Mari Alkatiri

Mari Alkatiri
Prime Minister of East Timor
In office
20 May 2002  26 June 2006
President Xanana Gusmão
Preceded by Position Established
Succeeded by José Ramos-Horta
Personal details
Born (1949-11-26) 26 November 1949
Dili, Portuguese Timor
(now East Timor)
Political party Revolutionary Front for an Independent East Timor
Alma mater Eduardo Mondlane University
Religion Sunni Islam

Mari bin Amude Alkatiri (Arabic: مرعي بن عمودة الكثيري) Mar'ī bin Amūdah al-Kaṯīrī (born 26 November 1949) was the first Prime Minister of an internationally recognised East Timor. He served from May 2002 until he resigned on 26 June 2006 following weeks of political unrest in the country.[1] He is the Secretary-General of the Revolutionary Front for an Independent East Timor (FRETILIN), as well as President of the Special Administrative Region of Oecusse.

He is Hadhrami Arab by ethnicity and comes from the Al-Kathiri tribe a branch of which was also the Royal family of Hadhramaut that is now part of Yemen. He is one of very few Muslim politicians in a country that is 97% Catholic.


Alkatiri's ancestors were Hadhrami merchants who lived in Portuguese Timor, he was born in Dili, East Timor, and had 10 other siblings. He left East Timor in 1970 for post-secondary studies in Angola, returning to East Timor as one of the founders of FRETILIN, becoming its Minister for Political Affairs. Following FRETILIN's declaration of independence for the Democratic Republic of Timor-Leste on 28 November 1975, Alkatiri was sent overseas as part of a high-level diplomatic mission. After Indonesia invaded the nascent nation on 7 December 1975, Alkatiri and his colleagues were unable to return, and he established the headquarters of the FRETILIN External Delegation in Maputo, Mozambique.

During the 24-year Indonesian occupation of East Timor, Alkatiri was a chartered surveyor (Angolan School of Geography), and lived in exile in Angola and Mozambique. He also studied law at Eduardo Mondlane University, Maputo, Mozambique. Alkatiri was Senior Legal consultant, in a private law office in Maputo from 1992 to 1998, and consultant on Public International Law and Constitutional Law to the Assembly of the Republic of Mozambique from 1995 to 1998.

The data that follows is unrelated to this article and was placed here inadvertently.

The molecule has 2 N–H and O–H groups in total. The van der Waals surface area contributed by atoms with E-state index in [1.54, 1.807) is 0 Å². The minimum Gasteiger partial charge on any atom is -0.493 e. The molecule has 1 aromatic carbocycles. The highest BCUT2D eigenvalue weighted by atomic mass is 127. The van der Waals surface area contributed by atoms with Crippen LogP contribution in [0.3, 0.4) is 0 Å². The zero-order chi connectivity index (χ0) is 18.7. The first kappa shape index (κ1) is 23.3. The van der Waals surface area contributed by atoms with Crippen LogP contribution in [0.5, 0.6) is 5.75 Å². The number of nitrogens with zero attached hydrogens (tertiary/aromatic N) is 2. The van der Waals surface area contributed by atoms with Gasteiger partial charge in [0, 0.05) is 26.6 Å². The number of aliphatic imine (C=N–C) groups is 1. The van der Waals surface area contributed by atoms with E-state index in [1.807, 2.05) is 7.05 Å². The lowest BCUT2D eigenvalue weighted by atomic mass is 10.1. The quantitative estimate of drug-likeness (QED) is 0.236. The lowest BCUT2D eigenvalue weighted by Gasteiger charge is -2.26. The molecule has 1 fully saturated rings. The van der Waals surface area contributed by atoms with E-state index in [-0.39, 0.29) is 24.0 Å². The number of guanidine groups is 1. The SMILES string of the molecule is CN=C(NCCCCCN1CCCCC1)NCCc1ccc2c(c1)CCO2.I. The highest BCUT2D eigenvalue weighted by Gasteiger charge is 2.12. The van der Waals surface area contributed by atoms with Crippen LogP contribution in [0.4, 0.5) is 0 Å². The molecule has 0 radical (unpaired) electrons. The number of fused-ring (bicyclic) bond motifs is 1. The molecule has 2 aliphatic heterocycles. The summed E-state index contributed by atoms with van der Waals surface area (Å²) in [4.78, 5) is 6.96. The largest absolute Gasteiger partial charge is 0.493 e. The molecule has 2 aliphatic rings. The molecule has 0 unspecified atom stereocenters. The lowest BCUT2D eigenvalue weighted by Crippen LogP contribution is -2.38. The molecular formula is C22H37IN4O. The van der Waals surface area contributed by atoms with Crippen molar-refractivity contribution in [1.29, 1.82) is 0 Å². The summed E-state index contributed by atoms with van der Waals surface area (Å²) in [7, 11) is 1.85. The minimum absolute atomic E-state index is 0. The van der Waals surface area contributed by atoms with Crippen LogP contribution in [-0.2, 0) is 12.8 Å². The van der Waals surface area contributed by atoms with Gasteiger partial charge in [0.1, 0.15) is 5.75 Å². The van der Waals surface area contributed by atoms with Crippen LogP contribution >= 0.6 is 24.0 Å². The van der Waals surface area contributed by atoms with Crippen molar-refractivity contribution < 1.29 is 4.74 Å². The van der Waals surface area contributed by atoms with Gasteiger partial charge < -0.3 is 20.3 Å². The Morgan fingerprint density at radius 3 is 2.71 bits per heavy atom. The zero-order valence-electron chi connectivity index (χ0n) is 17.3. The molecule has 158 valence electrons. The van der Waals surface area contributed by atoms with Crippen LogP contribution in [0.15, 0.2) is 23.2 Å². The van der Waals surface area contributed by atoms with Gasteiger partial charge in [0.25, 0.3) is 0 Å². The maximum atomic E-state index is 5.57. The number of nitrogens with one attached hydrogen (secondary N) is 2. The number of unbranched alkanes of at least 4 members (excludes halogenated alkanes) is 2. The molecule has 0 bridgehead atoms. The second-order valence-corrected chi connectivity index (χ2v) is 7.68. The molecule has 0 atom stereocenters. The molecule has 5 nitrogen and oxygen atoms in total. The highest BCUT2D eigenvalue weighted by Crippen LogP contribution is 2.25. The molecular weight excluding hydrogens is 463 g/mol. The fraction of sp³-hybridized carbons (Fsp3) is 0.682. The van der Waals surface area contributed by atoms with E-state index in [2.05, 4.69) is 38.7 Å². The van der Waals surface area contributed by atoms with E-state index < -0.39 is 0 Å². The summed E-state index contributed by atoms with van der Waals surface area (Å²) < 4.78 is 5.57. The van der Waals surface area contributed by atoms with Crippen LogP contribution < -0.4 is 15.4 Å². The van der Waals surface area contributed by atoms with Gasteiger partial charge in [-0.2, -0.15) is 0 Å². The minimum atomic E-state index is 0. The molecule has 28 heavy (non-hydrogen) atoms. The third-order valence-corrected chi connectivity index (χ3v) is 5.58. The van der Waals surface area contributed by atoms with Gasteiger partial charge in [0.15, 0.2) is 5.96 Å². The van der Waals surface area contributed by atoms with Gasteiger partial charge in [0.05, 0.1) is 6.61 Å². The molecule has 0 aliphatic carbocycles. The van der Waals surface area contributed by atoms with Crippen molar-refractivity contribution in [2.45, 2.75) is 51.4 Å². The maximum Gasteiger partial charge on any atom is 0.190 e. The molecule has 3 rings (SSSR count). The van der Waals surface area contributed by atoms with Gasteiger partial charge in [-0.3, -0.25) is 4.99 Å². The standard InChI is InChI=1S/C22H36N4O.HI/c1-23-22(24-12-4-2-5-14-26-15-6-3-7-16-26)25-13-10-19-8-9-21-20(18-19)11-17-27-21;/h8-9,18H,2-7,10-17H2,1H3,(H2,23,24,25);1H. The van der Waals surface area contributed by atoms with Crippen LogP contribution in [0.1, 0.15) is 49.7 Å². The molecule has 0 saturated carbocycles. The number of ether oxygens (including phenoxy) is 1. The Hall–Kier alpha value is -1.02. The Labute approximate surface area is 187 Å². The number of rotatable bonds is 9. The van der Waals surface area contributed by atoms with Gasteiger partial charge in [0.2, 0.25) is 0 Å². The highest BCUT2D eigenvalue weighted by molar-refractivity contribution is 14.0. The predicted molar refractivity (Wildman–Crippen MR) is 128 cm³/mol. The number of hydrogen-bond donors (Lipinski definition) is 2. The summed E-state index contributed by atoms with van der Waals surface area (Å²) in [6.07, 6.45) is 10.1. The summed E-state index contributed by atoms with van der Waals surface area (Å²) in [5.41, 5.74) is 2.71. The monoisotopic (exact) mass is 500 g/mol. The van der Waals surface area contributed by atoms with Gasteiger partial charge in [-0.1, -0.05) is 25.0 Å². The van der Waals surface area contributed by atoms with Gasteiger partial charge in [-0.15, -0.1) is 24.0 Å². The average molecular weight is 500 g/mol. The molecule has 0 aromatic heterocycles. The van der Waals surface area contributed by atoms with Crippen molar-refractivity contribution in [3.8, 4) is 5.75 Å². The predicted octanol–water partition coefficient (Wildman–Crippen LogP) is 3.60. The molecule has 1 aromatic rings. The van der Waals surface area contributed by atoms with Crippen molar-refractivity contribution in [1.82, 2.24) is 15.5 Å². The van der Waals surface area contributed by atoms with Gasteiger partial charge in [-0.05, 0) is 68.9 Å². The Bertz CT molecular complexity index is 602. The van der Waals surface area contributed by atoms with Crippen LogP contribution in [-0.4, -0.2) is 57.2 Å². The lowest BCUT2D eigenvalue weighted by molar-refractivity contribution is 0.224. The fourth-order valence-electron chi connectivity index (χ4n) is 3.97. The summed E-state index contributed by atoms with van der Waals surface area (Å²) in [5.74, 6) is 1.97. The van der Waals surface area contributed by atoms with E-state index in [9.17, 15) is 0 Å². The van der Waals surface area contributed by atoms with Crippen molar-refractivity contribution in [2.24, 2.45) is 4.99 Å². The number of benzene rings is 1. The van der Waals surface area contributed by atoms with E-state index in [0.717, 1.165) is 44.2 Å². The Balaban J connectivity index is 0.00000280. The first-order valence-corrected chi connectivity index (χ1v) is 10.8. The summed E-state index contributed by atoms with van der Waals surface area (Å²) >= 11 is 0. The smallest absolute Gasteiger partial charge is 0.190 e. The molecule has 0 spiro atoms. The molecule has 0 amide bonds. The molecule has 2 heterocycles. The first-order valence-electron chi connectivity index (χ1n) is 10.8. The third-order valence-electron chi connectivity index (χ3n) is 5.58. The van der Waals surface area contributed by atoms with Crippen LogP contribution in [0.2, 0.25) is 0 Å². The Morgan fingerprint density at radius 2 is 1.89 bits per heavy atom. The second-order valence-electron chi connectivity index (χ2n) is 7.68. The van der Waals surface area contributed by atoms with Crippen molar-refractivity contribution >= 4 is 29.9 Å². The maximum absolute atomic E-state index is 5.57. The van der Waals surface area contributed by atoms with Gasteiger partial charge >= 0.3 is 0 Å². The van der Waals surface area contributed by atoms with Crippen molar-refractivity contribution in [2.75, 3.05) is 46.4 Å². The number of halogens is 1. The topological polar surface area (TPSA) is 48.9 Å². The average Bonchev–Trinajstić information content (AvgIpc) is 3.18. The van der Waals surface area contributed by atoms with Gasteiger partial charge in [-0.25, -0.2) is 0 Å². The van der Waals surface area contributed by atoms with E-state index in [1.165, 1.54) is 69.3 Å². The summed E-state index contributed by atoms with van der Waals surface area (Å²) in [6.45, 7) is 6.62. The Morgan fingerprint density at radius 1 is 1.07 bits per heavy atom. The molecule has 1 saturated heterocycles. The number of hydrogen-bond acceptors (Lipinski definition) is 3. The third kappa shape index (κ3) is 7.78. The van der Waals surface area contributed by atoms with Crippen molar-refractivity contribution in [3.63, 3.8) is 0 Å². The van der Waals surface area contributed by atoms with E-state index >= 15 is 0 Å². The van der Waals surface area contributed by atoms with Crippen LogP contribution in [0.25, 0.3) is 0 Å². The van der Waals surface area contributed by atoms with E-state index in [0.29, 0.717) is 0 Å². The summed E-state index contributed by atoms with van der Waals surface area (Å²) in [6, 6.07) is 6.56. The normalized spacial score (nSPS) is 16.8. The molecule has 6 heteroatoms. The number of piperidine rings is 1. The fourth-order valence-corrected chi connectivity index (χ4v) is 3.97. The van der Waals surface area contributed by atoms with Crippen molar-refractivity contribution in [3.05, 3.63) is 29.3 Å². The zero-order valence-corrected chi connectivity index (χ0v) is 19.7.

On 20 May 2002, the United Nations Transitional Administration transferred sovereignty to the first elected Parliament and Government of East Timor. As Secretary-General of the FRETILIN Party, which had received a large majority of the vote in Parliamentary elections the previous August, Alkatiri was chosen as the first Prime Minister of the newly independent nation.

In May 2006, his government faced near-civil war conditions when approximately half of the country's security forces rebelled amidst scenes of rioting and looting in the country's capital, Dili. On 21 June 2006, President Xanana Gusmão called for Alkatiri to resign or else he would, as allegations that Alkatiri had ordered a hit squad to threaten and kill his political opponents led to mass backlash.[2] Senior members of the FRETILIN party met on 25 June to discuss Alkatiri's future as the Prime Minister, amidst a protest involving thousands of people calling for Alkatiri to resign instead of Gusmão.[3] The party agreed to keep Alkatiri as Prime Minister; Foreign and Interim Defence Minister José Ramos-Horta resigned immediately following this decision.[4] On the same day, East Timor's chief of police Paulo Martins called for Alkatiri to be arrested for conspiracy to murder his political opponents.[5]

Despite this vote of confidence, Alkatiri resigned on 26 June 2006, to end the uncertainty. In announcing this he said, "I declare I am ready to resign my position as prime minister of the government… so as to avoid the resignation of His Excellency the President of the Republic Xanana Gusmão."[1]

The 'hit squad' accusations against Alkatiri were subsequently rejected by a UN Commission, which criticised Gusmão for making inflammatory statements during the crisis, and called Police Chief Paulo Martins's abandonment of his post a 'serious dereliction of duty'.[6]